Main Menu
Parker McCay Blog
Paid Sick Leave is Now Law and This is What You Need to Know
May 2, 2018
Paid Sick Leave is Now Law and This is What You Need to Know

Shareholder Elizabeth Garcia discusses the new Paid Sick Leave Act and what it means for employers and employees. 

Today, Governor Phil Murphy signed the much anticipated and controversial Paid Sick Leave Act. The act requires employers to provide one hour of sick leave for every 30 hours worked with a maximum accumulation of up to 40 hours in a benefit year.  Employers must establish a 12 consecutive month benefit year, which cannot be altered without providing notice to the Commissioner of Labor and Workplace Development. The employer also has the option of front-loading the 40 hours instead of following the accrual process.  The employer may also use a paid time off (PTO) policy so long as the PTO policy provides equal or greater benefits and accrue benefits at an equal or greater rate than the benefits provided under the act.

Unlike previous versions of the bill, the act applies to all businesses despite their size or number of employees. It also applies to most employees working in the state, except for per diem healthcare employees, construction workers employed pursuant to a collective bargaining agreement, and public employees who already have sick leave benefits.  Expressly included in the employee definition are employees of temporary services firms. In this case, the time accrues on the basis of total time worked with the temporary firm.

Employees may use sick leave to:

    • diagnose, care, treat or recover from the employee or their family member’s mental or physical illness;
    • seek preventative medical care for the employee or a family member;
    • in the case of victims of domestic violence, seek medical attention, seek legal services or to attend legal proceedings;
    • leave when an employee is unable to work due to closure of the workplace, or school or place of childcare by a public official due to an epidemic, public health emergency, or where there is concern that a health issue could jeopardize the health of others;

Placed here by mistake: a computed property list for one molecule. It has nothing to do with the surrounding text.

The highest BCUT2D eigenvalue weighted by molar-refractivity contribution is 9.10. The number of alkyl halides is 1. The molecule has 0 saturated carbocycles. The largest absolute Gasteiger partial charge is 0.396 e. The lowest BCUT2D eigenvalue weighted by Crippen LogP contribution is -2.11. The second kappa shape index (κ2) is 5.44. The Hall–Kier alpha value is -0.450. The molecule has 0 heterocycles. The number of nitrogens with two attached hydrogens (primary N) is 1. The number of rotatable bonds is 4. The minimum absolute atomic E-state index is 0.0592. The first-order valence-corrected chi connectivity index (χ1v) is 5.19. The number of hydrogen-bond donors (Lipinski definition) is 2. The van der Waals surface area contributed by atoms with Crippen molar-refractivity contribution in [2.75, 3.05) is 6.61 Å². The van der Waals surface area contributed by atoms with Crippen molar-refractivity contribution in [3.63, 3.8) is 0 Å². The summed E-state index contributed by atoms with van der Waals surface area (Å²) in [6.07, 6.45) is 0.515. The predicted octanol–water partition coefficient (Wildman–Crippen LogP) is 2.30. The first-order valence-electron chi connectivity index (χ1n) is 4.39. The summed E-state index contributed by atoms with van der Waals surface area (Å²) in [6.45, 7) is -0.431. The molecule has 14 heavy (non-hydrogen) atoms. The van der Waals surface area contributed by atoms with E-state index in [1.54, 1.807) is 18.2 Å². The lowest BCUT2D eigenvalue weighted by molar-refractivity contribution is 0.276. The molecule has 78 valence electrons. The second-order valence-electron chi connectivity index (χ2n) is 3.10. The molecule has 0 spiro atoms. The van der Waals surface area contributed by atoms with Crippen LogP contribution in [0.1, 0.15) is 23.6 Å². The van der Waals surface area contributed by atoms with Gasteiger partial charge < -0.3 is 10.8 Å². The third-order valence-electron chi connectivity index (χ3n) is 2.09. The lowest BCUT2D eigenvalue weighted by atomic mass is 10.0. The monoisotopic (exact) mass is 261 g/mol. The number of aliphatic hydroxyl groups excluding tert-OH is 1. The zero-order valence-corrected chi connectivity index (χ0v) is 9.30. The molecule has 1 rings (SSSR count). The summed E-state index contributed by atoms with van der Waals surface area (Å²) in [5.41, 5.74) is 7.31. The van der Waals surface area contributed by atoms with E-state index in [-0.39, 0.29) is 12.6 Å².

• attend school-related conferences, meetings, and other functions requested by a school, teacher, administrator, etc., responsible for a child’s education.

The definition of family member is very extensive and includes individuals “whose close association with the employee is the equivalent of a family relationship.”  Employers can require advanced notice of foreseeable absences (up to seven calendar days in advance) and prohibit the use of foreseeable paid sick leave on certain dates. Documentation may also be requested by the employer for the use of paid sick leave for three or more days.

Employers also have some discretion in deciding the length of the increments of sick time employees may use, so long as the increment does not exceed the employee's scheduled shift. Employees cannot be forced to work additional hours, or to use accrued earned sick leave. An employer also cannot condition the use of accrued earned sick leave on the employee’s ability to find a replacement worker to cover the hours missed.

The law permits a sick leave payout in the final month of the employer’s benefit year for unused sick leave. If employees choose not to accept a payout, they may carry forward unused sick time up to 40 hours. Unless established in an employer policy or a collective bargaining agreement, unused accrued sick leave cannot be paid out at the time of separation from employment.

Employers will be responsible for notifying employees of their rights under the act by posting a notice issued by the commissioner.  There are also recordkeeping requirements that employers must follow, including documentation of hours worked and earned sick leave used by the employees.  The records must be maintained for five years. The sick time survives transfers, separation followed by a reinstatement within six months, and acquisitions by successor companies.

The act provides employees with a private right of action and contains non-retaliation provisions.

Employers have 180 days to review their PTO and sick leave policies to determine compliance. 

For more information, please contact the Employment and Labor Department.

The content of this post is for informational purposes only and should not be construed as legal advice or legal opinion. You should consult a lawyer concerning your specific situation and any specific legal question you may have.

Subscribe for Updates
Subscribe to this blog's feed


Back to Page